Porritt has nothing but praise for seniors, 2012 team after finals loss
The sound was the unmistakable thud of perfection as the ball exploded off his foot.
In an instant, half the stadium erupted with elation, while the other watched in disbelief, knowing the outcome, yet hoping against hope for some miracle to derail it.
On this night, though, there were no miracles left, nothing to change this ball’s trajectory as it sailed perfectly through the uprights and then into the net behind the goalposts.
From 27-yards out, one of the wildest football finals ever, officially ended.
Dreams were realized, hearts were broken.
“This was two great football teams, and we came up a little short,” St. Mary’s coach George Porritt said, following the 40-37 overtime loss to Grand Rapids Christian in the Nov. 24 Division 3 final.
The game was a roller coaster of big plays, big hits and big emotion.
Grand Rapids Christian led 20-7 late in the first half, but the Eaglets battled back to eventually even the game at 20-20.
A Grand Rapids Christian touchdown, followed by an Eaglets defensive safety and offensive touchdown eventually put the guys in red and white up 30-27 early in the fourth.
But two more touchdowns, two lead changes and a 28-yard field goal by Grand Rapids Christian’s Joel Schipper with four seconds remaining forced the extra session.
After the Eaglets failed to score on fourth down, Schipper hit the 27-yarder to end the 2012 season.
After the game, Porritt was quick to praise his players, especially his seniors.
“This was an awesome senior class,” Porritt boasted. “This was one of the best groups in this program’s history.”
The numbers back up his claim.
While running back Grant Niemiec was the only senior to see time on the varsity as a freshman, the Eaglets’ program knew nothing but success in the four years this group was a part of it.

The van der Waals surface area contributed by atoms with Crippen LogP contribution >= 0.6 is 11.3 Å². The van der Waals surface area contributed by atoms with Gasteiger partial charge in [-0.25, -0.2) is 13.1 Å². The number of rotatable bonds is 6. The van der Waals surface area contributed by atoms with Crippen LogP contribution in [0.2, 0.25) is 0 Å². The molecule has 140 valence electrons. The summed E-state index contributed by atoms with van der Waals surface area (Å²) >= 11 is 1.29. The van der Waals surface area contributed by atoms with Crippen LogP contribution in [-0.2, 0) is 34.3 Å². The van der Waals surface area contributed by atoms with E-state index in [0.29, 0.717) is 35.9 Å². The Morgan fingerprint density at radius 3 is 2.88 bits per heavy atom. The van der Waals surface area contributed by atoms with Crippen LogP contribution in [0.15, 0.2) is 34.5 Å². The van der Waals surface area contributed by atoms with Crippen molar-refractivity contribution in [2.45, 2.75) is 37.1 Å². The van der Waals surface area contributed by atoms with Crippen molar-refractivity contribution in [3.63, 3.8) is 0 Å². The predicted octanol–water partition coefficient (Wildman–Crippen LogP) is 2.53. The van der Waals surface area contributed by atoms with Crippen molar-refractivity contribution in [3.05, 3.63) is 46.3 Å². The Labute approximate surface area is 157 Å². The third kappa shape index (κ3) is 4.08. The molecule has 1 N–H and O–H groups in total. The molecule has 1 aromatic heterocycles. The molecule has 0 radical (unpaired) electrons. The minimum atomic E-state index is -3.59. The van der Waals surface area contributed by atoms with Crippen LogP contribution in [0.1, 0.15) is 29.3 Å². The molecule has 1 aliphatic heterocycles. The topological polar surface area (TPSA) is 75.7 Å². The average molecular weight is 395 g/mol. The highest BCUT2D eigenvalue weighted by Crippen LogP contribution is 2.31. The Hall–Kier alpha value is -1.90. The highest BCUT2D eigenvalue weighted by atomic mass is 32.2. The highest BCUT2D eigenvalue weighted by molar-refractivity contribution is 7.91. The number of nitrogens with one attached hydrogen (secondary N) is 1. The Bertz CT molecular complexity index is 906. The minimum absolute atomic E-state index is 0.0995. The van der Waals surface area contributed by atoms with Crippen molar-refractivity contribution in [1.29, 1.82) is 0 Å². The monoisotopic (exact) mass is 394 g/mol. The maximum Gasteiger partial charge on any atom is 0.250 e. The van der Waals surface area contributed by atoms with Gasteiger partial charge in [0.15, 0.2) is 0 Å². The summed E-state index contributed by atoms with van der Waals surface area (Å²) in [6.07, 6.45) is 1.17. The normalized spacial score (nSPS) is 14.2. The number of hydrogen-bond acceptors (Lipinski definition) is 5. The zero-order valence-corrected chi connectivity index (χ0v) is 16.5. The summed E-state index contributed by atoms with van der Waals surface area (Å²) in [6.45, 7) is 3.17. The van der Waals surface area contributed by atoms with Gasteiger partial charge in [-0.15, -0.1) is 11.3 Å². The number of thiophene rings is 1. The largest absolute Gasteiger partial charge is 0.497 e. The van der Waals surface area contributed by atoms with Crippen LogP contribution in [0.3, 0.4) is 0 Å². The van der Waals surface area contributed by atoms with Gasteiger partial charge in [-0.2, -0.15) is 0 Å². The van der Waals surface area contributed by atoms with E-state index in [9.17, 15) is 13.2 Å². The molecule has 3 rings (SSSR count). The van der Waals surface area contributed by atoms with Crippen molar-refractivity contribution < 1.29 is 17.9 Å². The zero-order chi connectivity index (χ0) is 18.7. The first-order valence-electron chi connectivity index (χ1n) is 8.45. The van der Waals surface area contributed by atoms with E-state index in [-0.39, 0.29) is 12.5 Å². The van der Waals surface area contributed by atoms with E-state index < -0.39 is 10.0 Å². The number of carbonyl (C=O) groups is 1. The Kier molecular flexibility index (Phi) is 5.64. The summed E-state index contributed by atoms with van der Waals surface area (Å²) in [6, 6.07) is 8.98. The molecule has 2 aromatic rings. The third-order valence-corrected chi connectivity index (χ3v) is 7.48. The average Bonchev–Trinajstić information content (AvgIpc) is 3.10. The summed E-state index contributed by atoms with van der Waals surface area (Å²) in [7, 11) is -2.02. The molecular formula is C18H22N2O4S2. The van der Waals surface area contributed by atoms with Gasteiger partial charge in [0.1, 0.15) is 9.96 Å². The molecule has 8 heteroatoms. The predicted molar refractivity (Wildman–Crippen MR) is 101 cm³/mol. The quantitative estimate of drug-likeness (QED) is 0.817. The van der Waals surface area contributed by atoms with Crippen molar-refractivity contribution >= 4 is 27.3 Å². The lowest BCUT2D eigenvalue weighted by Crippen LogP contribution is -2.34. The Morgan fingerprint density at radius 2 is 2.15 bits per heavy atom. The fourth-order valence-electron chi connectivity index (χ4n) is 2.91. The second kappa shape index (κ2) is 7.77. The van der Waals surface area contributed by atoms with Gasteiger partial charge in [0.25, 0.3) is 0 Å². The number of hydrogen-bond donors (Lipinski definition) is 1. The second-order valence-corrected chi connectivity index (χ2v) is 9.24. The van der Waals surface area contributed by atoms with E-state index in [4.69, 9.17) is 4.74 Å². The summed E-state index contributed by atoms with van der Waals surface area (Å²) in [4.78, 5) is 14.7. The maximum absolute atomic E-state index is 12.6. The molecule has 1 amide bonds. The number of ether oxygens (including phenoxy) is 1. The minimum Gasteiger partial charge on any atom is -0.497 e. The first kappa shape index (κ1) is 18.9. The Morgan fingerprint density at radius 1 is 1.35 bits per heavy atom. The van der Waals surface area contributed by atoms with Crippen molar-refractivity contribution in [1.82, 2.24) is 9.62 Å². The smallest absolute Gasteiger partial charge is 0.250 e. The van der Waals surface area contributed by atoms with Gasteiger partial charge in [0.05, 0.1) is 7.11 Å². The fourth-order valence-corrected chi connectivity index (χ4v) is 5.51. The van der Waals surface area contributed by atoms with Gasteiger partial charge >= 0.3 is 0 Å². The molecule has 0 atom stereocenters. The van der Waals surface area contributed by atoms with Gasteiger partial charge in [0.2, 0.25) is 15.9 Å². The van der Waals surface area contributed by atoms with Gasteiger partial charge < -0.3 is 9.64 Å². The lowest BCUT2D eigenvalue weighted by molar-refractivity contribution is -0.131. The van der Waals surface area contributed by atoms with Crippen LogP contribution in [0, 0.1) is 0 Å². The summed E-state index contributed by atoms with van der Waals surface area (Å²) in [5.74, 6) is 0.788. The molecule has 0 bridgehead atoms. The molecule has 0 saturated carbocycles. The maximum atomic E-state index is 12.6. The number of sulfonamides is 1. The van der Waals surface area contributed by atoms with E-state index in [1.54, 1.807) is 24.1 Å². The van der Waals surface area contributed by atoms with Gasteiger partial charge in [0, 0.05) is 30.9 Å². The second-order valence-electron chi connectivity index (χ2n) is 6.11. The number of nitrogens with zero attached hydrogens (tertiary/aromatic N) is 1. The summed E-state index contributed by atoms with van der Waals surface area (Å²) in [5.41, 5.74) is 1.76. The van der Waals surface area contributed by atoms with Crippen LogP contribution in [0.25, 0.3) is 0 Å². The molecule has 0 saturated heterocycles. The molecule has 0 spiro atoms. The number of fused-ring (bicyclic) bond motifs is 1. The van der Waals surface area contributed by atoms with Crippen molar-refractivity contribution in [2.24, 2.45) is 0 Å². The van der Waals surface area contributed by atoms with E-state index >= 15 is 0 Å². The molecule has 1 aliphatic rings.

Since 2009, St. Mary’s has a 43-13 overall record.
In that same span, the Eaglets appeared in four Prep Bowl championship games, won the Catholic League’s playoff this season, and appeared in four straight D-3 finals.
“They’ve continued the tradition of the kids in front of them,” Porritt said simply. “They came into this program as freshmen, grew up with it and added to the legacy. It was a very special group.”
Much of this year’s roster played a huge role in the 2011 state championship.
And when 2012 got going, they didn’t skip a beat.
After opening the year with a 21-14 loss to Muskegon High — the eventual runner-up in D-2 — St. Mary’s went on a six-game winning streak that included victories against Birmingham Brother Rice (D-2 champ) and Detroit Cass Tech (D-1 champ).
After stumbling against Novi Detroit Catholic Central in Week 8, St. Mary’s rebounded the next weekend to beat the Shamrocks in the Prep Bowl.
Four playoff wins later — by an average of 31.5 points per game — St. Mary’s was back at Ford Field in a final game for the fifth time in six years.
“It was a tremendous ride with these kids,” Porritt said. “Their passion for the game of football was unbelievable.”
While some coaches admit to being so caught up in the journey of a season that it’s often tough to enjoy it while it’s happening, Porritt said he never had that problem.
“Maybe after the first game wasn’t that fun, but truthfully, I loved coming to practice every day with these guys,” he said. “There weren’t any issues you ever had to deal with. These seniors set the example, and the rest of the team followed. Every day, it was just like they showed up, did their job, and loved being around each other and taking part in this game.”
The passion this crop of seniors had for the sport is what Porritt said he’ll remember the most.
Guys like Niemiec — who set the program record for rushing yards in a season this fall with 1,910 — Parker McInnis, who rushed 269 yards in the final, or seniors up and down the offensive and defensive lines who defined what Eaglets football is all about, left their mark on a program that won’t soon be forgotten.
The challenge now, though, is finding a way to once again continue it.
“That’s the interesting part,” Porritt said. “You always believe you have a chance to do some of the same things every year. We have good kids coming back, but when you play the schedule we do, you’re always a few plays away from being in or out of the playoffs. But you have to look forward to that challenge. That’s the fun of coaching. It’s a challenge for me, and it’s a challenge for every young man we have coming back.”